DeAngelo Williams Finds Sea Legs Ahead Of Playoff Run

Prior to yesterday’s contest, 33-year-old running back DeAngelo Williams had not recorded a touch in a game in nearly two months, going all the way back to the first game against the Ravens on the sixth of November. He had one carry for one yard in that game, but he also aggravated a knee injury that eventually required a cleanup procedure and saw him on the inactive list for six weeks.

The last time that he had more than one touch in a game was all the way back on October 16, when he had three carries for 10 yards against Miami, who will be the Steelers’ first of four opponents during the playoffs en route to another Lombardi Trophy. And yesterday’s game against the Browns was his tuneup, considering his time off.

Pittsburgh having already locked up their playoff seeding, the team elected to rest many of their key players on offense, which included Pro Bowl running back Le’Veon Bell, who hardly came off the field in the 12 games in which he played. That left plenty of touches for Williams to get his feet back under him against a struggling Browns run defense.

Only it was the Steelers’ offensive line that struggled in that department for most of the game, as even the end-game numbers look pretty terrible. All told, William carried the ball 23 times for just 67 yards, averaging fewer than three yards per rush.

It didn’t start off on the right foot at all, as his first touch of the game was a rush for a loss of three yards. He gained a total of three yards on his next five carries, with a high of one, meaning that his gained zero total yards on his first six touches.

On the Steelers’ final drive of the first half, however, when the offense finally started to get its act together, Williams had carries of three and four yards, and then capped it off with a reception for 11 yards into the end zone, making a tackler miss at the line of scrimmage. It was his second receiving touchdown of the year, and fifth overall, and gave him 18 total yards on nine touches in the first half, with seven yards on eight carries.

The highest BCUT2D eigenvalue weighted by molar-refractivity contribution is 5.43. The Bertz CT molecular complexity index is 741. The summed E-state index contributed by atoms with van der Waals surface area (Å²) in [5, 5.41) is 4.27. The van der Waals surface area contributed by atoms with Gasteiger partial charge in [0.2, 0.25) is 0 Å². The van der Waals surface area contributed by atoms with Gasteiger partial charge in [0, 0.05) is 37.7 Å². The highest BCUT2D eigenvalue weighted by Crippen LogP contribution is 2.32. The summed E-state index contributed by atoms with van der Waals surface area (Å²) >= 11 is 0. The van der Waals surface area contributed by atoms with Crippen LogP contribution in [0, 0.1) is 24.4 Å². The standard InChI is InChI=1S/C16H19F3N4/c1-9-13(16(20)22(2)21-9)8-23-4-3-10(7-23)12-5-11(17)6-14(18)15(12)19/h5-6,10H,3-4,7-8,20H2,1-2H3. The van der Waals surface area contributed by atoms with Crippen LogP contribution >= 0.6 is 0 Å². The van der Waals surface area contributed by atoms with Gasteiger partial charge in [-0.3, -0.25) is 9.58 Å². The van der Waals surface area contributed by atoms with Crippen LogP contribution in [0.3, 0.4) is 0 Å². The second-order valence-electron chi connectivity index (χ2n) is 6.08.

The first drive of the second half was nearly all him, starting out with a rush of two yards, followed by a 17-yard reception, and then a three-yard run. After an incompletion in his direction, a sack on third down stifled the drive just short of midfield, but gave him 40 yards on 12 touches, with 12 rushing yards on 10 carries and 28 receiving yards on two receptions from three targets.

At the end of the third quarter, the Steelers had really their only meaningful success on the ground of the game, as Williams had three straight positive carries of 12, 10, and 8 yards. The 30 rushing yards represented almost 45 percent of his total rushing yards on 13 percent of his carries.

He finished off that drive with a one-yard touchdown run, his fourth rushing touchdown of the season and sixth touchdown overall, which is the third-most on the team behind Bell and Antonio Brown. The game proved to be a battle of attrition, but was ultimately good for the veteran to find his footing ahead of a postseason run after missing so much time.

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